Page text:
A Patent on Workspaces? Whats Next?

It is interesting that I was just talking about the problems with our patent system. Today Red Hat and Novell have been jointly sued for patent infringement on the idea of “workspaces” on a computer. The plantiff? A company that does nothing but patent troll – IP Innovation, a subsidiary of Acacia Research Corporation. The hole goes deeper, as two ex-Microsoft employees (specializing in IP claims) has just recently been hired at Acacia.

As for the patent itself? It should never have been granted. The idea of a workspace is as old as the idea of a desktop. Speaking of the desktop, Acacia owns this patent as well. This company buys up computer ideas, and then sits on them until big companies wonder into its legal trap, then attack. As for this court case? The entire incident echoes of the lawsuit SCO filed against companies using Linux (claiming ownership). The infamous smoking gun on that case was financial records indicating a large payment by Microsoft to back the lawsuit.

Apple settled in June for an undisclosed amount and is now “licensing” its technology from Acacia to provide a desktop in its operating systems. How will this pan out for Linux companies? Something has to give.



  1. Matt Todd says:

    There has to be relevant prior art.

    How long as Screen been around? You know, the multiple concurrent terminal windows on Unix systems.


  2. At least since 1987, as per the Copyleft section of the manpage. However, it wouldn’t be considered prior art, as far as I know, considering the way the patent (abstract) is worded:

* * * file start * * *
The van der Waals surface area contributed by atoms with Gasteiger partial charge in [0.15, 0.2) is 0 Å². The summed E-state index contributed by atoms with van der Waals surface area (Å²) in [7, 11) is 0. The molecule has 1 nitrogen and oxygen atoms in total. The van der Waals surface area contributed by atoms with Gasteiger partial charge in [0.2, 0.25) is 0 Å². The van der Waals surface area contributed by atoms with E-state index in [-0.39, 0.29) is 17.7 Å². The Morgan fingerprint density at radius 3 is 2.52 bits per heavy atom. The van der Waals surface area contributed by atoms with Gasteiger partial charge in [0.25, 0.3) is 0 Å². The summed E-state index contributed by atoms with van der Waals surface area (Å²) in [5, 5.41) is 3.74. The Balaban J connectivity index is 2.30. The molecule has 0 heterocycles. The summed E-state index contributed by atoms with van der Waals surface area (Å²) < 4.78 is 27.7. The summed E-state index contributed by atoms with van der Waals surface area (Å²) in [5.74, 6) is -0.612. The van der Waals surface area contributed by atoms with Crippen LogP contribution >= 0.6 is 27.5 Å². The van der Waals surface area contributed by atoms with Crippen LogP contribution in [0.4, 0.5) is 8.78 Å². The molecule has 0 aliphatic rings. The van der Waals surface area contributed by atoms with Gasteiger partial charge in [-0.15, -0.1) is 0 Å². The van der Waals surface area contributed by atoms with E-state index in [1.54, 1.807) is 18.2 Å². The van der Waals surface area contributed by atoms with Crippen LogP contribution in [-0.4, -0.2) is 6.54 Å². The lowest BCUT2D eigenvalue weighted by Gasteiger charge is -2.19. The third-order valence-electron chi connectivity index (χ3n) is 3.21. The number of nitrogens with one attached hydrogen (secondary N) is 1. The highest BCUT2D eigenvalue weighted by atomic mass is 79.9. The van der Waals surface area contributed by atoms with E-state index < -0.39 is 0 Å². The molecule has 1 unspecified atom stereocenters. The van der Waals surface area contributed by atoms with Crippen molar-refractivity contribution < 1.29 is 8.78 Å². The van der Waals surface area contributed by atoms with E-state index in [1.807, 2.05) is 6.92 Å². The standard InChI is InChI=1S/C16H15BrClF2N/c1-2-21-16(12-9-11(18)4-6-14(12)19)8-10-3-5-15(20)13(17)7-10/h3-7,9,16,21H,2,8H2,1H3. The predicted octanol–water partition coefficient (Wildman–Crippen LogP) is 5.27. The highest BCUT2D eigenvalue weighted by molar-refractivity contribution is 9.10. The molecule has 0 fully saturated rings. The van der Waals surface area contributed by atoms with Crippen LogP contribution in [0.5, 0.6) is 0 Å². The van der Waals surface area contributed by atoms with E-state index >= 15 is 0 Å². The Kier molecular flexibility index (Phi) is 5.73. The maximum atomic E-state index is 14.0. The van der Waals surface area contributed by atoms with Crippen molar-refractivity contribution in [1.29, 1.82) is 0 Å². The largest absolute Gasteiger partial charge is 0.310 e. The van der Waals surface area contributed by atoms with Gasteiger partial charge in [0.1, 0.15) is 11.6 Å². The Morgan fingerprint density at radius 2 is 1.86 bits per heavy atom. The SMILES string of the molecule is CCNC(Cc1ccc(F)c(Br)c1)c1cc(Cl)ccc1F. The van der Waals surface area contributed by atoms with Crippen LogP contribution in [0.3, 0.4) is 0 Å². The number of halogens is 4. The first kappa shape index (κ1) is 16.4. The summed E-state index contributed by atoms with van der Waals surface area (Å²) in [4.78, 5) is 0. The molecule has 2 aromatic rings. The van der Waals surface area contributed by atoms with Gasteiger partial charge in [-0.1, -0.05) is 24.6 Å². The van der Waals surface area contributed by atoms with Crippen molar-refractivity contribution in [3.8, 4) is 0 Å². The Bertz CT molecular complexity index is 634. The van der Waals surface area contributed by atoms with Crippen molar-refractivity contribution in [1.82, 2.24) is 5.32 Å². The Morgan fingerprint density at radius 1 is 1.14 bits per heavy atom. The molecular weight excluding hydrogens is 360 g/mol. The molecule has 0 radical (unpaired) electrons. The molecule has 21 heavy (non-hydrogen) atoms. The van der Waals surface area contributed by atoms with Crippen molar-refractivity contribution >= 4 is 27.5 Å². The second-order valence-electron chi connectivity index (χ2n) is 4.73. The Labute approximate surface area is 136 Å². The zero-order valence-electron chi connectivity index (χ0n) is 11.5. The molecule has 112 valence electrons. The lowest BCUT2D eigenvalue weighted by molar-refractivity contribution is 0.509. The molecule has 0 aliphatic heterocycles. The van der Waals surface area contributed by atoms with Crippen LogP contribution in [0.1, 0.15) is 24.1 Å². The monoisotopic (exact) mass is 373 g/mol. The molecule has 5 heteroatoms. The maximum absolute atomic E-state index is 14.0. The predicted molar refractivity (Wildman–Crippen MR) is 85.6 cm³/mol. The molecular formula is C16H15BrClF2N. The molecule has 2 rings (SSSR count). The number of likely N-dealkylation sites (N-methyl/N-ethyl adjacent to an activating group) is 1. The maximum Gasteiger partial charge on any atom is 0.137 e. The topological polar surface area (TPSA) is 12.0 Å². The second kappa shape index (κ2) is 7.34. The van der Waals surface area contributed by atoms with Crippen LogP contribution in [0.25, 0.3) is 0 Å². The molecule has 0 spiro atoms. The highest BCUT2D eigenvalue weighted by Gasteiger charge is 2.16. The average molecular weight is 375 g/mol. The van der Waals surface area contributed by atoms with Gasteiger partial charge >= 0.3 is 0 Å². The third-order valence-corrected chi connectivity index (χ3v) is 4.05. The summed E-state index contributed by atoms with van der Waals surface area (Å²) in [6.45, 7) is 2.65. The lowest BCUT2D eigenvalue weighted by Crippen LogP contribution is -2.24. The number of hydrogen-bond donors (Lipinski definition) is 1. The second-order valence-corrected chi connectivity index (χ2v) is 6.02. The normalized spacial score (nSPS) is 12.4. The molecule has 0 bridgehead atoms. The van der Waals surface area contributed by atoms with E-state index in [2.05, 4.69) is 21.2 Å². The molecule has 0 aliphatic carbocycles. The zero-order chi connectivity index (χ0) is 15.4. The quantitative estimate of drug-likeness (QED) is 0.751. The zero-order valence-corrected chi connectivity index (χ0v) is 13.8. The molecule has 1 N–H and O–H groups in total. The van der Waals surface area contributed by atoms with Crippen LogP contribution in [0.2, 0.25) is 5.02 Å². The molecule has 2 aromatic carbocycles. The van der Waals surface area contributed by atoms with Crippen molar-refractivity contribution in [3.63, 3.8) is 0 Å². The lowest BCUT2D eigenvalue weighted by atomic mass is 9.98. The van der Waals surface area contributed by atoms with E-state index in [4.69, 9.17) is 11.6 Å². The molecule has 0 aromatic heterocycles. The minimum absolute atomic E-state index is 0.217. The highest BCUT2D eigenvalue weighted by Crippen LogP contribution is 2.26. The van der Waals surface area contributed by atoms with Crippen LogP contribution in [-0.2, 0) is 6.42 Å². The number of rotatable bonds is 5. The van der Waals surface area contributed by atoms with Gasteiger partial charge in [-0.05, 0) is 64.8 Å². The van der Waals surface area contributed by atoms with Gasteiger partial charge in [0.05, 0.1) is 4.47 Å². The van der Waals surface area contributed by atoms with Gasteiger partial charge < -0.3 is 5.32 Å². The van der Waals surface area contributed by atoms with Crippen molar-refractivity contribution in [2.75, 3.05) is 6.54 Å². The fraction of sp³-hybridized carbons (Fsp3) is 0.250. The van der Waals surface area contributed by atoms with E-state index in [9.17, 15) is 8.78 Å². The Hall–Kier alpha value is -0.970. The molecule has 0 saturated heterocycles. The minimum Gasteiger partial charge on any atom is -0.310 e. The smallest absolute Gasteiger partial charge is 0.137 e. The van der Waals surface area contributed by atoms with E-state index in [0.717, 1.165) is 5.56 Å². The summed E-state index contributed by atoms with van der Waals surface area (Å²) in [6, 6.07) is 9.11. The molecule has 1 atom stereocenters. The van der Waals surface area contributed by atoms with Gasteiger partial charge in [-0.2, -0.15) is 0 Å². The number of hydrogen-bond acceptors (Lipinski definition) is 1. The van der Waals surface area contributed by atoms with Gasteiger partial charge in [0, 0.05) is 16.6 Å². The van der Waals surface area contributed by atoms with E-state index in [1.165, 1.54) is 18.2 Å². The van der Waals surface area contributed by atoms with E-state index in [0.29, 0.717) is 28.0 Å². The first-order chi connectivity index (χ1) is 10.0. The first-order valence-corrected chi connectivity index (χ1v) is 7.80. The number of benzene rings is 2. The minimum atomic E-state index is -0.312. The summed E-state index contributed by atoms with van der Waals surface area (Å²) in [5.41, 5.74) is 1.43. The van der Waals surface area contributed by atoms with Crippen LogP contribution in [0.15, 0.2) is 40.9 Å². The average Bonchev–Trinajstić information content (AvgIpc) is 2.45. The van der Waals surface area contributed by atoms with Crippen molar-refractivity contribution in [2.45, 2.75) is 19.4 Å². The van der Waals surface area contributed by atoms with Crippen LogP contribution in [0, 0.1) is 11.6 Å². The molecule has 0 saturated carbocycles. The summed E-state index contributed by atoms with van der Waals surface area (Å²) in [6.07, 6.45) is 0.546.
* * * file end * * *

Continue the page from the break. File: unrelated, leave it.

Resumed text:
“Workspaces provided by an object-based user interface appear to share windows and other display objects. Each workspace’s data structure includes, for each window in that workspace, a linking data structure called a placement which links to the display system object which provides that window, which may be a display system object in a preexisting window system. The placement also contains display characteristics of the window when displayed in that workspace, such as position and size.”

    E.G. the pager in enlightenment R16. Which was written in 1993; after the patent’s 1991 approval.

    Screen is more of a window manager than a pager (or “Spaces” as Apple calls it). Each terminal session within screen is like the windows you see on one desktop (web browser, file explorer, instant messaging client, etc.). Whereas the pager is a snapshot of multiple desktops. Presumably, it is interactive in that you can move windows from one desktop to another, determine which desktop a specific window is on, and its position, etc.


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